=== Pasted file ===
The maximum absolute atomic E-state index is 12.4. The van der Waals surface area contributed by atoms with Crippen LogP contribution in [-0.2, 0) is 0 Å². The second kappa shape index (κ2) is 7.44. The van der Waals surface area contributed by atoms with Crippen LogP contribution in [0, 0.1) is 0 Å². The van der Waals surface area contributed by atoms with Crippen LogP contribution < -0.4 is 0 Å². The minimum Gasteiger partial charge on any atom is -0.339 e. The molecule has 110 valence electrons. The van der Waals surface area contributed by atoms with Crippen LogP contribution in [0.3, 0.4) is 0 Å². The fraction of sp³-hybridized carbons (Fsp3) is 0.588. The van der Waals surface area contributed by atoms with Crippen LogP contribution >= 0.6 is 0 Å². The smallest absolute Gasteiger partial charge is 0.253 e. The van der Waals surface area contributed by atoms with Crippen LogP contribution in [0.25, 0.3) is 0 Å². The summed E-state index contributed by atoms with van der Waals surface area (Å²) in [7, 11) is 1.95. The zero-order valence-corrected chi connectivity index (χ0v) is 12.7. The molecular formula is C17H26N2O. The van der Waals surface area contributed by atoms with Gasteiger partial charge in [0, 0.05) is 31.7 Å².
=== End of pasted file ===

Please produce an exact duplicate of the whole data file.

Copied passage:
The maximum absolute atomic E-state index is 12.4. The van der Waals surface area contributed by atoms with Crippen LogP contribution in [-0.2, 0) is 0 Å². The second kappa shape index (κ2) is 7.44. The van der Waals surface area contributed by atoms with Crippen LogP contribution in [0, 0.1) is 0 Å². The van der Waals surface area contributed by atoms with Crippen LogP contribution < -0.4 is 0 Å². The minimum Gasteiger partial charge on any atom is -0.339 e. The molecule has 110 valence electrons. The van der Waals surface area contributed by atoms with Crippen LogP contribution in [0.3, 0.4) is 0 Å². The fraction of sp³-hybridized carbons (Fsp3) is 0.588. The van der Waals surface area contributed by atoms with Crippen LogP contribution >= 0.6 is 0 Å². The smallest absolute Gasteiger partial charge is 0.253 e. The van der Waals surface area contributed by atoms with Crippen LogP contribution in [0.25, 0.3) is 0 Å². The summed E-state index contributed by atoms with van der Waals surface area (Å²) in [7, 11) is 1.95. The zero-order valence-corrected chi connectivity index (χ0v) is 12.7. The molecular formula is C17H26N2O. The van der Waals surface area contributed by atoms with Gasteiger partial charge in [0, 0.05) is 31.7 Å².